ES The various theoretical strategies of composing generate all sorts of sounds, techniques and approaches that can then be applied to one’s own instrumental playing. These may be brought to bear in an improvising situation. When improvising, I try to hear the entire arc of the piece even in the first few gestures. This is an unconscious process, yet it can have a direct effect on the nature of the playing.
MM Do you ever hear any of your music in your head first—say, while improvising?
ES Improvising is very much a real-time process, that is, it all takes place at the moment. However, “composing” really takes place internally for me—setting down what I hear in my head when I walk around or stare at the ceiling or out the window or in a state between sleep and awakeness. The question becomes capturing it in notation or in a sound recording before the state dissipates. My orchestral writing is almost all done “in my head,” with the computer used to notate.
MM What does it feel like when you are improvising?
ES When it’s really working, one is in a state outside of any thought or feeling. Sometimes it’s necessary to pop back “in” to listen, strategize, tweak something.
MM You mentioned computers; how long have you been using them on stage?
ES I’ve been doing live computer music since 1986 with my Virtual Stance project, in which I used an Atari ST with samplers, drum machines and processors, and early on I saw the limitation of a person onstage with a computer. It lacks the stink, the transmission of pheromones and the sweat equity that is the manifestation of passion. With the Powerbook, later, I was able to integrate interfaces to guitars, reeds and the voice, which brought in more complex acoustic source material to manipulate and also gave me more lateral room to maneuver in real time. With the piece Living Room, I use a small microphone that I swing over my head. I get both the microphone feeding back in the room and the mechanical sounds of the mike on its cable moving through the air as material to manipulate with the software. It makes a very real connection from the sound to both the space and the physical activity.
MM Are you still working with Eric Mingus?
ES Definitely! Eric has a huge amount of creative energy and possesses one of the great blues voices—it has power and range, and he also has the ability to take it into other realms. His voice and his poetic lyricism are a potent combination. We found it incredibly easy to write together and feed off each other in performance. Eric’s record (which I produced) should be coming out soon in the US once the business side of it gets straightened out. Plus he’s still singing with Terraplane.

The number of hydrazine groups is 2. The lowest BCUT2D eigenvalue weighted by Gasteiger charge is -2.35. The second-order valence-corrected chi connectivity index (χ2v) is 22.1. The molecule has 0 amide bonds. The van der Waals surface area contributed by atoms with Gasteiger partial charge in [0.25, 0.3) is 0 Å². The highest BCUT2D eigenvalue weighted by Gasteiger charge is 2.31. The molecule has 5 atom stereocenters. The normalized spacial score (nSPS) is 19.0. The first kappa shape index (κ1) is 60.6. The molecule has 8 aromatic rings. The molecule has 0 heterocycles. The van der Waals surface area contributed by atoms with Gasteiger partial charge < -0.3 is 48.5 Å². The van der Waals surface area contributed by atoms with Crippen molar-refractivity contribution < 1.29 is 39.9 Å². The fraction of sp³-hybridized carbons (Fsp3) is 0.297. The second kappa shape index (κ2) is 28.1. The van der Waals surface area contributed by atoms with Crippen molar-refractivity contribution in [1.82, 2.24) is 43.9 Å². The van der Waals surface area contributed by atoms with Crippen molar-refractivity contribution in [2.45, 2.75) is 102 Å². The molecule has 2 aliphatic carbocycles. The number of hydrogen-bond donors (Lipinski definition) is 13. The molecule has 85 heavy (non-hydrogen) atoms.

MM How’s Terraplane doing, then?
ES There is a brand new Terraplane CD, Do The Don’t on zOaR, and we have a European tour in April/May with performances in Switzerland, Italy, Germany and Austria and then a UK tour in November.
MM What drew you to start that band in the first place?
ES I’ve always loved blues in all its forms and have played it in various situations since I first began playing guitar, in 1968. Blues was the music where I heard guitar transformed into voice. The first Terraplane record, on Homestead, was a way of giving thanks and paying tribute to all the great blues musicians who inspired and healed me over the years. The later versions of the group were a way of bringing contemporary grooves and guitar sounds and techniques I developed with Carbon into a blues context. With Terraplane, I worked with the legendary Hubert Sumlin, guitarist for Howlin’ Wolf for 30 years and a major inspiration to Jimi Hendrix, Eric Clapton, Jeff Beck, Robbie Robertson, Henry Kaiser and many others. Hubert is on the new record and at 70 plays with amazing fire and inspiration.
MM You mentioned the business side of things a little while ago. As you maybe know, I started my own little record label, Sad Robot, last year, and I know yours, zOaR, has been going on for 20-plus years now. What is your best record-label experience? Is there such a thing as a great record label from the artist’s standpoint?
ES It’s been almost universally wretched, with some brief exceptions. Even though they don’t promote the records at all, John Zorn’s label, Tzadik, pays a decent advance and at least does a beautiful production job, and I trust John Zorn as a longtime friend and supporter of the artist. I’ve run the zOaR label since 1977 and have been ripped off by distributors left and right. At a certain point you say “Basta!” and only sell to the honest ones, as few as they are.
MM So what is your worst experience? I remember your being rather upset with SST back in the day . . .
ES Can’t really say who the worst has been. SST was disappointing because we felt they were “us,” that it was a community thing and that they betrayed that. Ultimately they paid a certain amount of royalties at least. One can never really know how bad it is, because it’s so easy to cook the books. They all do it.
MM I was recently in Austin for the South by Southwest festival, where rock/blues/ folk/et cetera bands were reinventing the wheel left and right, some of them doing an excellent job at it—most of them, of course, not. I realized that most of my peers have fallen into some sort of nostalgic trip, whereas I am always amazed by how much good music there is, despite trends that come and go. How do you see the state of music of late?